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TruTag brings Traceability to the Microscopic level to fight adulteration, counterfeitingTruTag brings Traceability to the Microscopic level to fight adulteration, counterfeiting

TruTag Technologies is bringing infallibale ingredient identification to the nutrition industry with tiny edible “microtags” etched on minute grains of silicon dioxide.

February 3, 2014

8 Min Read
TruTag brings Traceability to the Microscopic level to fight adulteration, counterfeiting

nbj:  How do you explain TrutTag to the lay person?

Kent Mansfield: What we are is essentially an invisible, microscopic, edible bar code that travels with products throughout their life cycle. They are on the product. They are in the product. From the day it is made to the day it’s either used or to the expiration date, our invisible bar code travels inside that product. It doesn’t need packaging. It doesn’t need labeling. The bar code is inherent in the material of the product itself.


nbj: Is this in widespread use?

Mansfield: We just launched the product in 2013. It’s still new and there are several vertical markets we are going after—electronics and consumer products as well as pharmaceuticals and supplements because these are edible products. In reality, pharmaceuticals and foods are counterfeited at an alarming rate. Add in the quality control issues and recalls, and sometimes you can believe what the labels says and sometimes you can’t. We look at ourselves as the ultimate audit. You can examine the product and know where it was made, when it was made and what it’s supposed to contain.


nbj: What kind or reaction are you getting from the nutrition industry?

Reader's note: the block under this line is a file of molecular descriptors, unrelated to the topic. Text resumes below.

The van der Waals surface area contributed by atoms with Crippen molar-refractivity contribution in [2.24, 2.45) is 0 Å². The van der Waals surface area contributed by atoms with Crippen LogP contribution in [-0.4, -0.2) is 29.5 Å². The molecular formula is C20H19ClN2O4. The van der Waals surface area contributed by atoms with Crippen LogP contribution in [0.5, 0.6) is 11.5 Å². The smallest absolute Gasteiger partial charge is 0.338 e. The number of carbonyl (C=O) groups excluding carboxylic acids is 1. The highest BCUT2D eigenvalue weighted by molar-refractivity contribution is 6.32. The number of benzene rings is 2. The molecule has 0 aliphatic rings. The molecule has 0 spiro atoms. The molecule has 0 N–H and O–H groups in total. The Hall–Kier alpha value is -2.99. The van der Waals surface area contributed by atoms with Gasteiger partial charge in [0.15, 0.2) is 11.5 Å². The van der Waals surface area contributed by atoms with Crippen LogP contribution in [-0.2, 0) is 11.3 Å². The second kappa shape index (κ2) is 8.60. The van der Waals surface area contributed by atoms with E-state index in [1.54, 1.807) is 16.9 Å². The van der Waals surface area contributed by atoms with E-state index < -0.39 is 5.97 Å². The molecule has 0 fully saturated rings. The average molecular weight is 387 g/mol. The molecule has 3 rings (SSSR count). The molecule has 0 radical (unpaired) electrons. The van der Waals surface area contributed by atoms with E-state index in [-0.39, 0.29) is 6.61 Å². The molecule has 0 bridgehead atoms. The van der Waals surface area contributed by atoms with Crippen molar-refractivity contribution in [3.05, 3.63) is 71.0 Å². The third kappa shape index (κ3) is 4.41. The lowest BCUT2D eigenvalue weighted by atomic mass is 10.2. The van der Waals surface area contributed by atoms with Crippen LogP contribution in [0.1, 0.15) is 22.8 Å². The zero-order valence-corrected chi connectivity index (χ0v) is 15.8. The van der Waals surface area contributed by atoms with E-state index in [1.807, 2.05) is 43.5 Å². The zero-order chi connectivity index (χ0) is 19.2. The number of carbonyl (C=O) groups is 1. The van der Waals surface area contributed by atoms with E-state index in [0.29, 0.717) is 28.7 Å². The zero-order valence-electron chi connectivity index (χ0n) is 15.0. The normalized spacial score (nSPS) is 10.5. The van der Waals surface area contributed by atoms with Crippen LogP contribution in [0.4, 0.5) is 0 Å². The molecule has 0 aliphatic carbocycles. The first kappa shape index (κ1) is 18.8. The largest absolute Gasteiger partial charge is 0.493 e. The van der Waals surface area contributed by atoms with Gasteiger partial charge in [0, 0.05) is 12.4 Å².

Mansfield: We are actually in pilot projects right now with several companies in the supplement business. Some of these companies produce powders. Some of these companies produce tablets. We are actually inside their manufacturing plant, doing manufacturing testing with them now. These are companies that have big brands. They have high margins on very valuable products. They want to make sure the product on the shelf that bears their name is in fact theirs. We’ve seen a positive reaction from the supplement industry. In fact, a lot of them called us. They tend to be the larger companies in the industry.


We also deal with a couple of Traditional Chinese Medicine companies and one supplement company that I wouldn’t consider to be large. They only have three products, but they are fast growing and their products are patented so they want to make sure that nobody copies them in the market.



nbj: Are supplements the primary application in nutrition?

Mansfield: If you look our product, it’s a powder. It’s a micro-particle. So we look at where that is going to fit in best and typically, any powders, tablets and capsules are ideal. Generally, the supplement market is the primary market that we are targeting within the nutrition market. Pills are primary for us now, but we are also dealing with companies that sell herbs.


nbj: At what point in manufacturing does Trutag come in?